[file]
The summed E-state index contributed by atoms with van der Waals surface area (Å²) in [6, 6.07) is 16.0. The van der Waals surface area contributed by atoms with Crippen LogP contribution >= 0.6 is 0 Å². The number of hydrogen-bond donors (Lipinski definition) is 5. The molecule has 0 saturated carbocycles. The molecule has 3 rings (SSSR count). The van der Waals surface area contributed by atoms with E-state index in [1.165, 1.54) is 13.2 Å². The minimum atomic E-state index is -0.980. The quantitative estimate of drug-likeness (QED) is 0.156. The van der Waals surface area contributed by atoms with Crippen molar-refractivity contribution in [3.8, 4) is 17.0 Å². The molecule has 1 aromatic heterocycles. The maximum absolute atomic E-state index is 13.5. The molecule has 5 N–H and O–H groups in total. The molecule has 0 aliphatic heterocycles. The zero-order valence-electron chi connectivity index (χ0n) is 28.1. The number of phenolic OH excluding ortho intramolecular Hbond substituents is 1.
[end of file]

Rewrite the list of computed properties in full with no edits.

The summed E-state index contributed by atoms with van der Waals surface area (Å²) in [6, 6.07) is 16.0. The van der Waals surface area contributed by atoms with Crippen LogP contribution >= 0.6 is 0 Å². The number of hydrogen-bond donors (Lipinski definition) is 5. The molecule has 0 saturated carbocycles. The molecule has 3 rings (SSSR count). The van der Waals surface area contributed by atoms with E-state index in [1.165, 1.54) is 13.2 Å². The minimum atomic E-state index is -0.980. The quantitative estimate of drug-likeness (QED) is 0.156. The van der Waals surface area contributed by atoms with Crippen molar-refractivity contribution in [3.8, 4) is 17.0 Å². The molecule has 1 aromatic heterocycles. The maximum absolute atomic E-state index is 13.5. The molecule has 5 N–H and O–H groups in total. The molecule has 0 aliphatic heterocycles. The zero-order valence-electron chi connectivity index (χ0n) is 28.1. The number of phenolic OH excluding ortho intramolecular Hbond substituents is 1.